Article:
Write the following program: The user is asked to enter 2 floating point numbers (use doubles). The user is then asked to enter one of the following mathematical symbols: +, -, *, or /. The program computes the answer on the two numbers the user entered and prints the results. If the user enters an invalid symbol, the program should print nothing.

Example of program:

Enter a double value: 6.2
Enter a double value: 5
Enter one of the following: +, -, *, or /: *
6.2 * 5 is 31

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Question #4

Extra credit: This one is a little more challenging.

Write a short program to simulate a ball being dropped off of a tower. To start, the user should be asked for the height of the tower in meters. Assume normal gravity (9.8 m/s2), and that the ball has no initial velocity (the ball is not moving to start). Have the program output the height of the ball above the ground after 0, 1, 2, 3, 4, and 5 seconds. The ball should not go underneath the ground (height 0).

Your program should include a header file named constants.h that includes a namespace called myConstants. In the myConstants namespace, define a symbolic constant to hold the value of gravity (9.8).

Use a function to calculate the height of the ball after x seconds. The function can calculate how far the ball has fallen after x seconds using the following formula: distance fallen = gravity_constant * x_seconds2 / 2

Sample output:

Enter the height of the tower in meters: 100
At 0 seconds, the ball is at height: 100 meters
At 1 seconds, the ball is at height: 95.1 meters
At 2 seconds, the ball is at height: 80.4 meters
At 3 seconds, the ball is at height: 55.9 meters
At 4 seconds, the ball is at height: 21.6 meters
At 5 seconds, the ball is on the ground.

Note: Depending on the height of the tower, the ball may not reach the ground in 5 seconds -- that’s okay. We’ll improve this program once we’ve covered loops.
Note: The ^ symbol isn’t an exponent in C++. Implement the formula using multiplication instead of exponentiation.

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O.3.1 -- Operator precedence and associativity
4.13 -- Const, constexpr, and symbolic constants

703 comments to 4.x — Chapter 4 summary and quiz

  • Torraturd

    Is it okay if I answer the question like this?

    • * Initialize your variables with brace initializers.
      * Line 8, 28: Limit your lines to 80 characters in length for better readability on small displays.
      * Use double literals for doubles (0.0 instead of 0, 2.0 instead of 2, etc.).
      * Use @std::pow instead of @pow
      * Missing #include <cmath>
      * Line 22+: Should be a do-while-loop.
      * Name your variables descriptively.

  • Richard Flores

    For Q3 can I use a switch case instead?
       switch (opr) {
          case '+' :
             totalVal = val1 + val2;
          case '-' :
             totalVal = val1 - val2;
          case '*' :
             totalVal = val1 * val2;
          case '/' :
             totalVal = val1 / val2;
          default :
             isValid = 0;

    Are operator chars allowed in case inputs or must they be integers only?

  • Jonathan

    Maybe I will change the code to loops if I learn it. What can be improved in the code?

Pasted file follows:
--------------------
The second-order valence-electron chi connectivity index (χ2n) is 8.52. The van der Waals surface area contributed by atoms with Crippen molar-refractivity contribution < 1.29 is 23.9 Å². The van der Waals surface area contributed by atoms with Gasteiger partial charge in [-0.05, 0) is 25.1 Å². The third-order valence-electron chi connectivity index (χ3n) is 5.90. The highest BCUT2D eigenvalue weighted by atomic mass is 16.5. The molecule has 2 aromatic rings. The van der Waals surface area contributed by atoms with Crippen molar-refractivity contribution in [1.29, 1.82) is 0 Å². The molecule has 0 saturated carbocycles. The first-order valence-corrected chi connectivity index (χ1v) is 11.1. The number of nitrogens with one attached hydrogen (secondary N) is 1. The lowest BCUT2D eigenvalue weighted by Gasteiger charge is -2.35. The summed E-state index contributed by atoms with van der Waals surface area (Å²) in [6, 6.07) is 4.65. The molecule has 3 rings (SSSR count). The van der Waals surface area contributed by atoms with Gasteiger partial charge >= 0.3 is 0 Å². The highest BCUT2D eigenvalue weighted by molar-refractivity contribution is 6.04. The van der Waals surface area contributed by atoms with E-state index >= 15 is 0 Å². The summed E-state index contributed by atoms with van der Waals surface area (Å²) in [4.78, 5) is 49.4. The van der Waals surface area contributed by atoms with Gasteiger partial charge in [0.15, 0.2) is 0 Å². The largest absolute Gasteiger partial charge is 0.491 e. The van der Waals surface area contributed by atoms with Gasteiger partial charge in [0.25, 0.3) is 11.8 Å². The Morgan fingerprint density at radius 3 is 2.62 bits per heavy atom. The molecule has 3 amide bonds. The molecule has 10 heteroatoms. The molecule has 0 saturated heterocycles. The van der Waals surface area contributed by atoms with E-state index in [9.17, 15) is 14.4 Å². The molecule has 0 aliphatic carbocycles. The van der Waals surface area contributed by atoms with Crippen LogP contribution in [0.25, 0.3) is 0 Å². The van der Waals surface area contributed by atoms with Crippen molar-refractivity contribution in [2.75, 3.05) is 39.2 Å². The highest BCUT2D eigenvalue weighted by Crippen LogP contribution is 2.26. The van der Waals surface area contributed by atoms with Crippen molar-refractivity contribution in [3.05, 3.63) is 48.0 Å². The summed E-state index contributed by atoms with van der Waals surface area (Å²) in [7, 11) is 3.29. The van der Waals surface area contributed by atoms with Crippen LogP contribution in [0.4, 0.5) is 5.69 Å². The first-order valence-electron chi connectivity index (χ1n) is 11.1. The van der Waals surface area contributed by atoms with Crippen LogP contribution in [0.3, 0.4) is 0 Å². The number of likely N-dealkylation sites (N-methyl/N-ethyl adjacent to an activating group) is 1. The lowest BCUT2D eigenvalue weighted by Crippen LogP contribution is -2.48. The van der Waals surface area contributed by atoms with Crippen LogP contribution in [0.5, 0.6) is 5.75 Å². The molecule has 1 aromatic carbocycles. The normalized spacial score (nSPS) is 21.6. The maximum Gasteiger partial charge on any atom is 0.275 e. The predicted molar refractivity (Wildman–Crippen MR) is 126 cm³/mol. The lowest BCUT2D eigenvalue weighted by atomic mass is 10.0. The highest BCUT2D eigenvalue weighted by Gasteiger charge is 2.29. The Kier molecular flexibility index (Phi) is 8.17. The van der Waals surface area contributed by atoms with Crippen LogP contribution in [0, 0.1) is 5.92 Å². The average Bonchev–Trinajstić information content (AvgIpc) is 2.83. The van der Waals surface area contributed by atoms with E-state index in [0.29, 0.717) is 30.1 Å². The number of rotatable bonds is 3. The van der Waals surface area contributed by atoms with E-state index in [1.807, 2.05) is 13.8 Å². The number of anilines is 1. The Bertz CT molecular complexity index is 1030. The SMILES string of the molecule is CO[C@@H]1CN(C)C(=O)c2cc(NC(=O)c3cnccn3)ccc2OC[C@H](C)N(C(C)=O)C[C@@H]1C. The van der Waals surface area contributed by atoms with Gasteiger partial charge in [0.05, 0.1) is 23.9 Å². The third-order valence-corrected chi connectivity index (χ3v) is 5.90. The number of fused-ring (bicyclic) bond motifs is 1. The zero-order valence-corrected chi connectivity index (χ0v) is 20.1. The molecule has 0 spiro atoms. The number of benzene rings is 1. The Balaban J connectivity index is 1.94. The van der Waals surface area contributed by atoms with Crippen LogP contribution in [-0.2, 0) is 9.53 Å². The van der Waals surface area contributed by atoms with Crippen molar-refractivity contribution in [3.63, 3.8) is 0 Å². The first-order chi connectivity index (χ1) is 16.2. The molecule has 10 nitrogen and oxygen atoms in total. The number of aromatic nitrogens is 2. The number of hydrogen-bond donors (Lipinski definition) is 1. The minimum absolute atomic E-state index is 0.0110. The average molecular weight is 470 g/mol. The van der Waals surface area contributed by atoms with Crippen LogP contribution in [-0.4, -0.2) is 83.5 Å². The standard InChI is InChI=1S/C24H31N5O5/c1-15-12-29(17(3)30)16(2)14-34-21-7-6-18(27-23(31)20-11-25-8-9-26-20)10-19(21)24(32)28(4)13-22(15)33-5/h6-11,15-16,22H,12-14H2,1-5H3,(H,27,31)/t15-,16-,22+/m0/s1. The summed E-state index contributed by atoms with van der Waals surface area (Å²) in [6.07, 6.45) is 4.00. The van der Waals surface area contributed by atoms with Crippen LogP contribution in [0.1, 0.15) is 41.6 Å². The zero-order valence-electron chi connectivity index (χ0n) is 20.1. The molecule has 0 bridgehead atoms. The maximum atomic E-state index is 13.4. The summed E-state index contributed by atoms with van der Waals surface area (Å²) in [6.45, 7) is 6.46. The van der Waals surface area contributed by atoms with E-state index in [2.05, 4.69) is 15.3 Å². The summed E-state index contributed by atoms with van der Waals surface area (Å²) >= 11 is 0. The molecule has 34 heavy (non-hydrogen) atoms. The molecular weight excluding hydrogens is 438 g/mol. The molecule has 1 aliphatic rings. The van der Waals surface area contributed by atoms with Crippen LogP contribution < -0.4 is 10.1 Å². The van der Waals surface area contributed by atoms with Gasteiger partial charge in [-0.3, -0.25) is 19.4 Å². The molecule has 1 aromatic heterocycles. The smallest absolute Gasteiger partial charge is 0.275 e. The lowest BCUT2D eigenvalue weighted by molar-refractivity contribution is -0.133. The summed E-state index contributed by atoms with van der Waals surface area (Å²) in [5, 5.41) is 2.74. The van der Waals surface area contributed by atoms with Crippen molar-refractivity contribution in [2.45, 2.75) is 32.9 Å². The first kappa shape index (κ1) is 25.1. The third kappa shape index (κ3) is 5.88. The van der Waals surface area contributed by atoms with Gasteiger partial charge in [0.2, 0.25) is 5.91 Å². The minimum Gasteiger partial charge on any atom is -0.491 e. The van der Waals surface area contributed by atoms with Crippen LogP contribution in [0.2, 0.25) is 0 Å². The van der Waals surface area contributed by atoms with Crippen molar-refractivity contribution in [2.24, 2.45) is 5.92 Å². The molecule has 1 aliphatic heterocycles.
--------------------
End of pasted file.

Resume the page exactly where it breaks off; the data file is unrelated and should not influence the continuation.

• Cal

    You've got a typo "poitners" in the data types part of the quick review up top.

  • Napalm

    Question 4



    I'm proud to have finally got this to work without cheating! It turned out different to the answer though. I think I may have broken the one job function rule though, it looks like I got the use of printResult() and distanceFallen a bit jumbled. The only other issue was that it keeps printing "the ball is on the ground" rather than stopping.

    Is it bad practice to put "using namespace" for this?

    Any more feedback would be great.

    • main.cpp
      * Line 20: Initialize your variables with brace initializers.
      * Line 20: Re-assigning to @t is unnecessary. Use a simple multiplication.
      * Line 26: Use double literals for doubles (0.0 instead of 0).
      * Line 29: Limit your lines to 80 characters in length for better readability on small displays.
      * "g", "h", "t" are useless names. Name variables descriptively, avoid abbreviations.
      * Line 40, 42, 44, 46, 48: Should be ++time to prevent human error.
      * @main: Missing return-statement.

      > Is it bad practice to put "using namespace" for this?
      It'd be better without it. That way it's obvious where @gravity is coming from and name collisions are prevented. As long as the using-statement is in a source file and you know the contents of the namespace, you _can_ use "using namespace", but you should do so with care.

  • p1n

    Hey can i get help with this program.When i enter integer numbers it works,but with float it doesn't. I tried answering the third question like this.



    Thanks in advance.
    I'm an idiot,I always typed comma instead of a dot while typing float numbers.
    I still wonder is this better than the solution showed.

  • Avijit Pandey

    I attempted question number 4, and here's my solution:

    So, i noticed that mine is considerably shorter than yours, what i want to know is if it is a good practice to keep your code as comapct as possible or not, additionally, if i made any novice mistakes that i am not noticing since its not causing any problems as of yet.

    • * Line 6: Use double literals when calculating with doubles (2.0 instead of 2).
      * Line 10, 13: Limit your lines to 80 characters in length for better readability on small displays.
      * Inconsistent formatting. Use your editor's auto-formatting feature.

      > is a good practice to keep your code as comapct as possible
      No. Compact code is often harder to read and less reusable. You cannot calculate the height at a given time without printing it. Alex can.

  • Hi Alex!

    Q2 encourages the use of of types (@std::int16_t) that were previously warned about (Lesson 4.6).

  • Louis Cloete

    Hint #2 at Q3: should be operator== (equality comparison, not assignment)?

  • Louis Cloete

    I don't understand Quiz Q2 e-g. What is the question asking?